In accordance with the invention this tool has been provided with a suitable body for joining with machine-tools and in particular for numerical control machines. The body makes the tool feed and rotate, as well as float both in a plane orthogonal to its axis and with angularly limited movements with respect to that axis.
The invention will be described in detail below, as an example, with reference to the drawings wherein:
FIG. 1 shows the apparatus in sectional view according to the invention with the tool installed;
FIG. 2 is a view of FIG. 1 taken along arrow A;
FIG. 3 is a side view of the apparatus; and
FIG. 4 is a partially sectional view of a tool assembly body used in accordance with the invention.
Referring to FIG. 1, a tool assembly body 1 of a known commercial type, e.g., the RB 406 mentioned above, is provided with a cutting tool in the form of a drill 2 and a coupling 3 having a projection for a prismatic spigot, in particular a square spigot 4. The drill is connected to an opposite end of coupling 3 and rotates inside the body 1.
The tool body 1 is provided with a drill guide or presser 5 to be inserted into a tool guide bush 6 of a jig 7 for making the tool exactly machine a workpiece 100. The drilling or flaring depth is controlled by the tool body 1, by a ring nut 1a in FIG. 4, which is turned to set the drill stroke S and therefore the working depth, for drilling, flaring, etc.
In FIG. 4, the tool assembly body generally designed 1 is shown to comprise the coupling 3 with its projection which, at one end, receives the square spigot 4 and at the other end receives the drill 2. Coupling 3 is rotatably mounted within a body part 1b which threadably carries the ring nut 1a that adjusts the length of stroke S. Coupling 3 is rotatably mounted to assembly part 1b but axially moveable together with the part 1b. Part 1c of body 1 is axially movable on part 1b, but co-rotationally mounted to part 1b so that parts 1c and 1b rotate with each other but can move axially with respect to each other up to stroke S.
Since it is not possible to know precisely the position of the workpiece surface with respect to the jig, because of the different bending or the uneven surface--e.g. in case of carbon fiber pieces--it is necessary to balance the possible differences. This will be possible in accordance with the invention since the apparatus has two sliding parts with the tool installed inside.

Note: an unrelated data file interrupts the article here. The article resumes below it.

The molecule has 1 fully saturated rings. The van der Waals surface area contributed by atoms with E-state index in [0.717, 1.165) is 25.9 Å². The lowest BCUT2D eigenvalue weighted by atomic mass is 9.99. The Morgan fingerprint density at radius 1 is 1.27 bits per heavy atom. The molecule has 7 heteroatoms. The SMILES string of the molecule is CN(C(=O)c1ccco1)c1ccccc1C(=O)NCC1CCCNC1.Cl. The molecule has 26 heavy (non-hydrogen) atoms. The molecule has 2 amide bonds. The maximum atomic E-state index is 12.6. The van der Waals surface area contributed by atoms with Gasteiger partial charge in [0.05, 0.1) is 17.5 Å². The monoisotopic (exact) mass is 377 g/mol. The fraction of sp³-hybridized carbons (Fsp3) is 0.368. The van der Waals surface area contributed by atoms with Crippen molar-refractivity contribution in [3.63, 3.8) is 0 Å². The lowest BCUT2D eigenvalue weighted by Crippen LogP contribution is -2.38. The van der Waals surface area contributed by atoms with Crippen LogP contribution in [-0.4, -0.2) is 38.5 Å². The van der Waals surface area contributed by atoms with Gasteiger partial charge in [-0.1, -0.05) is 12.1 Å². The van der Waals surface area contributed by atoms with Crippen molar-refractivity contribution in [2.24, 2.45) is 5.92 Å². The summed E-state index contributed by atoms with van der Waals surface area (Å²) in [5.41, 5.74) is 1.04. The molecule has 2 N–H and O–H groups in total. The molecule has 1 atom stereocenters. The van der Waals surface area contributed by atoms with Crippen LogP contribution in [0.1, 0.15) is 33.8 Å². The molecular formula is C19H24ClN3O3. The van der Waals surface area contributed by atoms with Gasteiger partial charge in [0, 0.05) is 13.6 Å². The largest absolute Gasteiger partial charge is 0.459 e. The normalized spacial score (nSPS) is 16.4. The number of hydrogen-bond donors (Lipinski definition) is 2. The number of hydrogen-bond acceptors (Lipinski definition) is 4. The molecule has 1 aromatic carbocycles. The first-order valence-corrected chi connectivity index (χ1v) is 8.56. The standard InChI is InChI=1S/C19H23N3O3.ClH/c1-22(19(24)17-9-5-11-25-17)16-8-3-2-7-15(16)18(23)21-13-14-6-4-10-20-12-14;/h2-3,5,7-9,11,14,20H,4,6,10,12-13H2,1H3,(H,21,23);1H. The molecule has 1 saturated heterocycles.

The apparatus is constructed to carry out a greater stroke than the stroke necessary for drilling so as to be sure the required depth is reached. The parts 1a and 1 c may slide along one another, which avoids the situation where the drilling depth exceeds the limit set, and such sliding starts once the drill has reached the maximum depth set, as clearly described. As said, the apparatus in which the tool body 1 is installed consists of two parts marked 8 and 9, respectively. Part 8 is provided with the coupling devices for a machine (shown at the right in FIG. 3) and part 9 acts as a presser for the workpiece 100 to be machined. The parts 8 and 9 may slide, one with respect to the other.
The first part 8 consists of a body 10 where a standard conical coupling body 12 is installed by means of a bearing 11, for connection to the machine.
Only one of the three pneumatic cylinders 13 installed in the body 10 is shown in FIG. 1. Each cylinder is provided with sliding pistons 14, fed by pressure preset through a standard regulator 24 shown in FIG. 2, and read with a pressure gauge depending on the charge required to extend the piston in the cylinder.
A spiral spring 15 or similar biasing means, keeps the piston 14 extended when the pneumatic feed faults, e.g., when the apparatus is stored. The pistons 14 have piston rods 16 which are provided with a flange 17 where a pair of blocks 19, integral with the drill guide 5, are installed. These blocks carry feeding ducts for coolant to be used during machining operations.
The blocks 19 may slide with respect to the flange 17 and drill guide 5, and under the force of springs 18. The cylinders, pistons and rods form drive means between the first part 8 and the second part 9.
The part 1c of tool body 1 is screwed to the drill guide 5 which is integral with the blocks 19 and in this way parts 1c and 1b of the body 1 cannot rotate.
Coupling body 12 for the machine is hollow inside and receives a sliding bush 20 provided with a groove 21 which meshes with a tooth 22 integral with the coupling body 12. As a consequence, the body 12 makes the bush 20 rotate; the bush can, however, slide with respect to the body axis.
The tool body 1 is installed inside the bush 20 and the prismatic spigot 4 is inserted in a proper hole provided in the back wall of the bush and with slightly greater dimensions than the spigot, e.g., 1 or 2 mm more or so, to let the spigot oscillate or move slightly inside, while rotating.
The bush 20 thus makes the drill 2 rotate by means of the spigot 4 while the tool body part 1c, screwed to the drill guide 5, cannot rotate. A set of spring pressers act on the different faces of the prismatic spigot in order to keep it centered.